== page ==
Pubdate: Fri, 20 Dec 2002
Source: Detroit Free Press (MI)
Contact:  2002 Detroit Free Press
Author: Robert Sharpe,
Bookmark: (Higher Education Act)


According to your Dec. 18 editorial "No matter why, it's great to see teens
kick bad habits," "drugs will mess up your college plans, get you arrested,
get you raped." The Higher Education Act denies student loans to youths
convicted of drug offenses. Hypocritical drug laws are the reason Americans
who prefer marijuana to martinis are thrown in jail and raped. In short, the
war on some drugs poses a greater threat to today's teenagers than drugs

Most teenagers outgrow their youthful indiscretions involving drugs. An
arrest and criminal record, on the other hand, can be life-shattering. After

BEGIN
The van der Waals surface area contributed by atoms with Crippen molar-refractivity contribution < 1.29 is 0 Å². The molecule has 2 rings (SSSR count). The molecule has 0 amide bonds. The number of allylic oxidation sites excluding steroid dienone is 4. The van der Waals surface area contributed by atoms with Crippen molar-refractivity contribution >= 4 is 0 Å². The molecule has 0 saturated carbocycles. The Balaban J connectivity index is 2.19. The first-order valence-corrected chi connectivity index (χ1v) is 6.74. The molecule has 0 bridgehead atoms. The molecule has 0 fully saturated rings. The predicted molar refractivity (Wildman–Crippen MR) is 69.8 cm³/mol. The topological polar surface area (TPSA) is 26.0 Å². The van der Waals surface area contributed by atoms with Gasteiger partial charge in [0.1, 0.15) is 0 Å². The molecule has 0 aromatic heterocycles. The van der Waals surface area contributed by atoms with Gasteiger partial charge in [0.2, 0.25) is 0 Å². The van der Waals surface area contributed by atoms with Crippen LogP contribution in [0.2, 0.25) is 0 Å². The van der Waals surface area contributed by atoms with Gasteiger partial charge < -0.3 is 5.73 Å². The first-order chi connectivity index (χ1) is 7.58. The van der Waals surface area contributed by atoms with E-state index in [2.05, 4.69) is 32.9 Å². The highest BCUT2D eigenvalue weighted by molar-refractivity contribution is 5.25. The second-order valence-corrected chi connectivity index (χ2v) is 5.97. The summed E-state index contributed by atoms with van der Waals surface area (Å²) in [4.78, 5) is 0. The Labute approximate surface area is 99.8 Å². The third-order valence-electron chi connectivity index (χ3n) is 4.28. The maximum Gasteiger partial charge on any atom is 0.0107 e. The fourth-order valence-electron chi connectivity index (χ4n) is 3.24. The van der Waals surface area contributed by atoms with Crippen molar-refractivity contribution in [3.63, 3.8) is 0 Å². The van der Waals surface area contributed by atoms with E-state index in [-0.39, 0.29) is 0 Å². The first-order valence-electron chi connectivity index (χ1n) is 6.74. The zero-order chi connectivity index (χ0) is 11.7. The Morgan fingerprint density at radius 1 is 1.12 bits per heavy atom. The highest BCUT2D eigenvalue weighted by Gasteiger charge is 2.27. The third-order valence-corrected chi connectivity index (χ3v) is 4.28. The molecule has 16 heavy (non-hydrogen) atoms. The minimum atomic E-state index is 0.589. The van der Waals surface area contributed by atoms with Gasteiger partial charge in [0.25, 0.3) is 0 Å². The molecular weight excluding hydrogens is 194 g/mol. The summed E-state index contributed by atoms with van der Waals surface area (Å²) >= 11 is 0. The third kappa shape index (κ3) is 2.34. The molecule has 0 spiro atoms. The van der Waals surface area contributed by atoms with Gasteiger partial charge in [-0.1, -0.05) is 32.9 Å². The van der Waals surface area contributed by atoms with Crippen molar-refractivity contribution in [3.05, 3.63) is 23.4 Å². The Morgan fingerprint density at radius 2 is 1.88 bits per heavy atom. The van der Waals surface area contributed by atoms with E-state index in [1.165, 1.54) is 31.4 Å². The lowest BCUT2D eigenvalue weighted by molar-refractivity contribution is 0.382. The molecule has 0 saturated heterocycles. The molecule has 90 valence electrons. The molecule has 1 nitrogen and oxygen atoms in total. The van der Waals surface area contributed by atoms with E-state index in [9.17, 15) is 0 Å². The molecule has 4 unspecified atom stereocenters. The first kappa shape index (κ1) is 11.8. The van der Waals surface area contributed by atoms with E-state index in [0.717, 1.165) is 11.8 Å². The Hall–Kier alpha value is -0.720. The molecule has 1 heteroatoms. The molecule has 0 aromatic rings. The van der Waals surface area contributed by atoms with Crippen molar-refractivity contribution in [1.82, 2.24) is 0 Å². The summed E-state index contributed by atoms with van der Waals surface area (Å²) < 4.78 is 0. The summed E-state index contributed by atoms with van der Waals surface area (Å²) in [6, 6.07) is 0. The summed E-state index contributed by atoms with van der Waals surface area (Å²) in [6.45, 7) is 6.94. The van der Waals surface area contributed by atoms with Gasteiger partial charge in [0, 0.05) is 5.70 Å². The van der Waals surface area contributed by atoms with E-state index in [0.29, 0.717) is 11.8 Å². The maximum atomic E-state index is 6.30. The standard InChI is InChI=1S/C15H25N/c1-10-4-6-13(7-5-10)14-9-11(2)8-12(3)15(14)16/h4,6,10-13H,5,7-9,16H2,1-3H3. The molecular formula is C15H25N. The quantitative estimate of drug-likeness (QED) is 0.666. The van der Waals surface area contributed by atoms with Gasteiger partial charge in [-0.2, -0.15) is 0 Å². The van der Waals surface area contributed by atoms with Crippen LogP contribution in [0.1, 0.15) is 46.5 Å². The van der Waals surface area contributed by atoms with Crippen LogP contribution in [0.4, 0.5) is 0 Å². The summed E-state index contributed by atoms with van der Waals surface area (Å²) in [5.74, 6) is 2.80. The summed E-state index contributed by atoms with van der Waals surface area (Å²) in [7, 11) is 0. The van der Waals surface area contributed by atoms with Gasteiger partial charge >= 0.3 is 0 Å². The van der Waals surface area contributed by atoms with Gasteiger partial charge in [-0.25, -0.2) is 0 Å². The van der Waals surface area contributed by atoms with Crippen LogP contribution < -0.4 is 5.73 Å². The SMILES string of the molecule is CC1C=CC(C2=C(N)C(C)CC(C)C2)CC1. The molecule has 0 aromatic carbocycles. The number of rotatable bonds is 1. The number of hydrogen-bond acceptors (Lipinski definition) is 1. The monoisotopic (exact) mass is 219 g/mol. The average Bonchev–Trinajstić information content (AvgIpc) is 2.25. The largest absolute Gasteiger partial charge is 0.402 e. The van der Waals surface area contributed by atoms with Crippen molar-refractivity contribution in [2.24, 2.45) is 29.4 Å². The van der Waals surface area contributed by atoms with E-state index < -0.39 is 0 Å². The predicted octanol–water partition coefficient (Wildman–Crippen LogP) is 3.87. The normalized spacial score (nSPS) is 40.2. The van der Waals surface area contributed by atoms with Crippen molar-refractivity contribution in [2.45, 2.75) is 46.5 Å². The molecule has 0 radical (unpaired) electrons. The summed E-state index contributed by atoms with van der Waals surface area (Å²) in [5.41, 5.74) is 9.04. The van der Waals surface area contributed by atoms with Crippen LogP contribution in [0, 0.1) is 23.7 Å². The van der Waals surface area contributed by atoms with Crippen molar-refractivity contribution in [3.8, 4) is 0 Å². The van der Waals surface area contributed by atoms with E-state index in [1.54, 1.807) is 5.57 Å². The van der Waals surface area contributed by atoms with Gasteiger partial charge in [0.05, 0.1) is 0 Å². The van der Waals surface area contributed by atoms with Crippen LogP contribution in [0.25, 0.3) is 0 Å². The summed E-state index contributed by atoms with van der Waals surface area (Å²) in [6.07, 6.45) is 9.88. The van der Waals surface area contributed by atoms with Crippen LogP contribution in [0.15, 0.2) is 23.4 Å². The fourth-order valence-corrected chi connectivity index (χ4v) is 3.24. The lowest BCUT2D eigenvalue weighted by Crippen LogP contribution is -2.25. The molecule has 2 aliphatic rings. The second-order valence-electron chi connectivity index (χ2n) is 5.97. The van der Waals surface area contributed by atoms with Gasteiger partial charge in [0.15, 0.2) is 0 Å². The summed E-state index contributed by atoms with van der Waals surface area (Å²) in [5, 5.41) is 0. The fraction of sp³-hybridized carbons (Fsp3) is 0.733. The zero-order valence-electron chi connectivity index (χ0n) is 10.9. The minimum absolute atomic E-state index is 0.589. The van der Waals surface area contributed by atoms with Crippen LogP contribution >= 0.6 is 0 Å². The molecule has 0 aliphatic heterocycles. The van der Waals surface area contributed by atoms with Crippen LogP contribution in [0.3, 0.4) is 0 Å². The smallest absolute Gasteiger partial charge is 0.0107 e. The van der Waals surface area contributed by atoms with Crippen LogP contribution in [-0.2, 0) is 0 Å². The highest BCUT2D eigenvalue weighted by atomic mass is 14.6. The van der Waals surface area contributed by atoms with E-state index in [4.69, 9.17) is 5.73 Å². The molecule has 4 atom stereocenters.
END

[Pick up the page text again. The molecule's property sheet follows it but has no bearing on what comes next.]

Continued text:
admitting to smoking pot (but not inhaling), former President Bill Clinton
opened himself up to "soft on drugs" criticism, and thousands of Americans
have paid the price in the form of shattered lives. More Americans went to
prison or jail during the Clinton administration than during any past

As an admitted former drinker, President George W. Bush is also politically
vulnerable when it comes to drugs. While youthful indiscretions didn't stop
Clinton or Bush from assuming leadership positions, an arrest surely would
have. The short-term health effects of politically incorrect drugs such as
marijuana are inconsequential compared to the long-term effects of criminal

Robert Sharpe, Program Officer

Drug Policy Alliance

Washington, D.C.
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